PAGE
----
March 14 to April 15, 1990
Barry Rafuse is a largely self-taught artist who has lived in Prince George for the last twenty years. In addition to art courses through the Emily Carr Outreach Program, Rafuse has pursued artistic practice in his spare time. Although Rafuse painted recreationally for years, in 1982 a watercolour workshop at Emily Carr started him in a new direction. Since 1987, Rafuse’s work has consistently been chosen to appear in the Images and Objects exhibition at the annual BC Festival of the Arts.
Rafuse is not a purist – at least not when it comes to media. His paintings involve a variety of media which include ink, oil pastels, charcoal and water-based paints. Initially, Rafuse begins with mark making, forming space which is further defined by the play of darks and lights, shape and colour. His willingness to give way to surprise and discovery, allows Rafuse to instinctively and spontaneously evolve towards form and image, a process emerging solely from the manipulation of media.
Rafuse’s work is dominated by the motif of mist and moisture, a metaphor for his own personal search for form and structure in his work. But for Rafuse, structure is never concrete or literal. New forms suggestive of nature are created by allowing the imagination free rein to process varying realities, memories, and finally, fantasises. The resultant works are multi-layered. They vibrate with saturated colour and motion, shifting between form and mist, image and abstraction.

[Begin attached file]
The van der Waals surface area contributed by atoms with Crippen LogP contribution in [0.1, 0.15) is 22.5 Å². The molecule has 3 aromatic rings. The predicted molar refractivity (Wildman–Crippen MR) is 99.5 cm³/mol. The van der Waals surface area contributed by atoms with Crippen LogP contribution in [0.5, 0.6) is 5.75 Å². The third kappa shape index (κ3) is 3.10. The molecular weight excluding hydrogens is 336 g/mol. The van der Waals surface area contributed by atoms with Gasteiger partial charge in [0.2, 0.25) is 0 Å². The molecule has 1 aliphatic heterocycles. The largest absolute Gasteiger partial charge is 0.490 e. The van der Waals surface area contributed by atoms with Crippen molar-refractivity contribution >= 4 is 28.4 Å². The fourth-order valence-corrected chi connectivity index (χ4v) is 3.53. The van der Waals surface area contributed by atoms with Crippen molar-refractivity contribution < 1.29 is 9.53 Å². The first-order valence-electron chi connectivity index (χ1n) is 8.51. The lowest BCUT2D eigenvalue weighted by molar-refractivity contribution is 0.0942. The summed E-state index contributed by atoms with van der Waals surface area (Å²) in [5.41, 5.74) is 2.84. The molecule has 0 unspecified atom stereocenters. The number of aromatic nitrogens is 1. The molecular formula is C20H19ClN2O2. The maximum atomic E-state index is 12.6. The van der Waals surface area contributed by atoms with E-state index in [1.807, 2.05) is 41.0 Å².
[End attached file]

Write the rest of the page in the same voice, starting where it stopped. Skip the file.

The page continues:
This exhibition of paintings by BC artist, Edith McLorn, represents highly personal explorations into the realm of complex social issues. McLorn draws on her first-hand knowledge as a teacher and youth and childcare worker in the BC Interior in order to give visual expression to those social concerns which may often seem complicated and abstract. In Bag Lady, for example, McLorn seeks to isolate a particular experience, distilling the emotional essence of poverty.
McLorn employs the traditional means of oil paint to access and express the contents of her consciousness. Her handling of paint is fluid and immediate. Colour is symbolic rather than descriptive. Mark-making is freed from naturalism. McLorn’s aesthetic vocabulary signals the intuitive response of the “authentic self.”
Expressionism has dominated artistic production throughout most of the 20th century. In recent years, artists have come to doubt the ability of expressionism’s visual language to access the unconscious self. Despite this concern, a return to expressionism in the past decade has become a means by which artists such as McLorn give form to experience, with the self-conscious understanding that this may or may not plumb the depths of the individual. Nevertheless expressionism is an important contribution to the language of our time.
In this sense, expressionism has become of particular significance in the representation of the body. McLorn’s paintings describe the body of post-industrialism. This body is the site of pain, sorrow and violence. The innocent body of childhood, traditionally a place of comfort, becomes a body besieged by sexual abuse in Tiger, Tyger, Vortex signifies the body of drug addiction. From her individual experience in the Cariboo, McLorn gives eloquent voice to those social concerns that now touch every aspect of contemporary existence.
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